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Reconstruction and Industrialization Essay

After the Civil War, the nation witnessed two major social-economic movements: Reconstruction and Industrialization Essay, which changed the country completely and made it one of the greatest industrialized countries in the world. However, it changed not only the country, but also, the society, its way of life and traditions.
The effort to rebuild the southern states and restore the Union was known as Reconstruction, a period that lasted from 1865 to 1877. Several different plans for Reconstruction emerged during and after the war. Much debate about differing plans centered on who would control Reconstruction – the President or Congress.

Lincoln had wanted to adopt a mild and forgiving policy toward the defeated rebels. The Radical in Congress, however, thought the South ought to be punished. They also felt that Congress and not The President should make Reconstruction policy. After Lincoln’s death, his Vice President Andrew Johnson, wished to continue Lincoln’s proposals. He enraged the Radicals, who controlled Congress, by vetoing some of their measures. Johnson’s failure to consider congressional views on Reconstruction and his efforts to block radical plans, finally led Republicans in Congress to attempt to impeach him.

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At his trial in the Senate, Johnson was acquitted by a razor-thin margin and even thought he was acquitted, his political power was gone.
Now the Republican-controlled Congress dictated the terms of Reconstruction. The chief features of this so-called Radical Reconstruction included: the division of the South into five military districts controlled by the U.S. Army, while new state constitutions and governments were being set up; the requirement of the new state governments to grant African American males the right to vote; and the requirement of southern states to ratify the Fourteen amendment. In addition to addressing several civil rights issues, the amendment prohibited many former Confederate officers and government officials from voting.

This period of Radical Reconstruction did not bring much change in the South. Although blacks began to participate in political life, they met tremendous hostility. Some Southern whites adopted a policy of terror to keep the freedmen from becoming too independent. Because blacks had no jobs or land they became sharecroppers in a kind of economic slavery.
Grant won election in 1868, and Congress became free to follow its Radical Reconstruction policies. It successfully proposed the Fourteenth and the Fifteenth Amendments.

However, a major depression occurred in 1873. In addition, public attention was diverted by the graft and corruption in President Grant’s cabinet. Corruption in the Grant administration weakened the political strength of the Republican Party. In addition, by the early 1870s, all but a handful former Confederates could vote again. Most of these white southern males now voted Democratic in reaction to Radical Republican Reconstruction. For most of the next century, the Democratic party would dominate voting in the South, giving rise to the term solid South.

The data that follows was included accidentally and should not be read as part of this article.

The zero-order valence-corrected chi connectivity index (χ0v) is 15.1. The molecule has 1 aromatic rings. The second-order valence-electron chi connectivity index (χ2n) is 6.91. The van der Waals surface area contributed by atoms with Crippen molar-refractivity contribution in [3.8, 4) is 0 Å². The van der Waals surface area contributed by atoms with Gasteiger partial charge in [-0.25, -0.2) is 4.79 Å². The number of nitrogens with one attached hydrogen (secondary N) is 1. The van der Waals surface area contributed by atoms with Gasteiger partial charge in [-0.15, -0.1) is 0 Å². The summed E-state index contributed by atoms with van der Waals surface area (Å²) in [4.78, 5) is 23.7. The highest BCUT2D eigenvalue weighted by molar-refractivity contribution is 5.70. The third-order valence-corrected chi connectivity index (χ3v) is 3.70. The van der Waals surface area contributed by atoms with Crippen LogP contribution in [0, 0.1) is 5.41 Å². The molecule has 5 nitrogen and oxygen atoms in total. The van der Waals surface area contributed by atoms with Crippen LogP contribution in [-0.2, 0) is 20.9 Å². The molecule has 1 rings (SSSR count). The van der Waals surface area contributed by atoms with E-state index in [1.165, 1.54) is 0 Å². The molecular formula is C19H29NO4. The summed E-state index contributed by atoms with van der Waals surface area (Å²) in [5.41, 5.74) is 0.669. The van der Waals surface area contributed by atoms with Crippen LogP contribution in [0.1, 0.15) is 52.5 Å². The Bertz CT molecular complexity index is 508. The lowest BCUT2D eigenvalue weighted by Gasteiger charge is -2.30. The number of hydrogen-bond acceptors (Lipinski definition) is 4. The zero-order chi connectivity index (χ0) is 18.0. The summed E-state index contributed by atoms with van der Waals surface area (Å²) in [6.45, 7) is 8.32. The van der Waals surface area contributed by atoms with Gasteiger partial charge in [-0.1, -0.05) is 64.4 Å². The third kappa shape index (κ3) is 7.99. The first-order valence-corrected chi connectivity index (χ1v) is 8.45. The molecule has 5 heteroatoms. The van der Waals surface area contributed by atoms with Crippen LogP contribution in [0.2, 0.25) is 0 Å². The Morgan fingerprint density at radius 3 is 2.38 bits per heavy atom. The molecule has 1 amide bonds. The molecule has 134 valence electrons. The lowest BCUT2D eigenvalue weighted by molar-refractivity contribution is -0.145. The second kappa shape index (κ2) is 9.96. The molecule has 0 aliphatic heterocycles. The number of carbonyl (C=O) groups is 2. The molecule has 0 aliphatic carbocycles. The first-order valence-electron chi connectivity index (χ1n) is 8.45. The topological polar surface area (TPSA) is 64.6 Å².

The emergence of the solid South gave the Democrats greater power in politics at the national level. In 1876, Democrats nominated Tilden, the governor of New York, to run for President against Republican Rutherford B. Hayes, the governor of Ohio. It was a disputed election. Politicians and businessmen worked out a deal, and Republican Hayes was declared the winner. In the compromise of 1877, Democrats agreed to go along with the commission’s decision in returns for promises by Hayes to withdraw federal troops from the South, thus ending Reconstruction; name a southerner to his cabinet; and support federal spending on internal improvements in the South.

Thus, Southerners assumed full control. During the next twenty years, they took steps to stop blacks from voting. They also introduced a policy of complete segregation of the races.
The most important legacy of Reconstruction has proved to be three amendments to the Constitution. The Thirteenth abolished slavery, the Fourteenth guaranteed the rights of citizens, and the Fifteenth gave black people the constitutional right to vote. And even thought these amendments did not bring freedom to African-American people at first, anyway it was an important step in American history.

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From Reconstruction to World War I, the United States developed a prosperous industrial economy that revolutionized American society. After the Civil War, the growing northern factories looker to overseas markets for their goods. Meanwhile, completion of the transcontinental railroad opened new markets .

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Reconstruction and Industrialization Essay
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Artscolumbia
After the Civil War, the nation witnessed two major social-economic movements: Reconstruction and Industrialization Essay, which changed the country completely and made it one of the greatest industrialized countries in the world. However, it changed not only the country, but also, the society, its way of life and traditions. The effort to rebuild the southern states and restore the Union was known as Reconstruction, a period that lasted from 1865 to 1877. Several different plans f
2019-02-12 07:23:42
Reconstruction and Industrialization Essay
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